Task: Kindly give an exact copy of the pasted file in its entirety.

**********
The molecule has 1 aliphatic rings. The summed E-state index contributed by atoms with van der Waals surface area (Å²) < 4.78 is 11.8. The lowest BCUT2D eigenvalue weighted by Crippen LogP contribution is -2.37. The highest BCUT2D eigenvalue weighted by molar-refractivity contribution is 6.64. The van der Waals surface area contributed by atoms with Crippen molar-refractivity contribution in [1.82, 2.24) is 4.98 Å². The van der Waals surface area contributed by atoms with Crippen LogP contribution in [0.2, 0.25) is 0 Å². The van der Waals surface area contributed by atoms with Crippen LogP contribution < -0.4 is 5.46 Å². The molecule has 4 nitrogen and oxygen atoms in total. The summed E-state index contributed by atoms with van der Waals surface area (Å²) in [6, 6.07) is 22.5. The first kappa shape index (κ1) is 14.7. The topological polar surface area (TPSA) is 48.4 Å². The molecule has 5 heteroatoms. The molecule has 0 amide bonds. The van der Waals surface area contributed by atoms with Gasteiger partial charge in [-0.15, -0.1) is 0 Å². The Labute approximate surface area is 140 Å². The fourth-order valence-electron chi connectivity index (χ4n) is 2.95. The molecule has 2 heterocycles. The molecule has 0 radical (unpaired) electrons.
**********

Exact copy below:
The molecule has 1 aliphatic rings. The summed E-state index contributed by atoms with van der Waals surface area (Å²) < 4.78 is 11.8. The lowest BCUT2D eigenvalue weighted by Crippen LogP contribution is -2.37. The highest BCUT2D eigenvalue weighted by molar-refractivity contribution is 6.64. The van der Waals surface area contributed by atoms with Crippen molar-refractivity contribution in [1.82, 2.24) is 4.98 Å². The van der Waals surface area contributed by atoms with Crippen LogP contribution in [0.2, 0.25) is 0 Å². The van der Waals surface area contributed by atoms with Crippen LogP contribution < -0.4 is 5.46 Å². The molecule has 4 nitrogen and oxygen atoms in total. The summed E-state index contributed by atoms with van der Waals surface area (Å²) in [6, 6.07) is 22.5. The first kappa shape index (κ1) is 14.7. The topological polar surface area (TPSA) is 48.4 Å². The molecule has 5 heteroatoms. The molecule has 0 amide bonds. The van der Waals surface area contributed by atoms with Gasteiger partial charge in [-0.15, -0.1) is 0 Å². The Labute approximate surface area is 140 Å². The fourth-order valence-electron chi connectivity index (χ4n) is 2.95. The molecule has 2 heterocycles. The molecule has 0 radical (unpaired) electrons.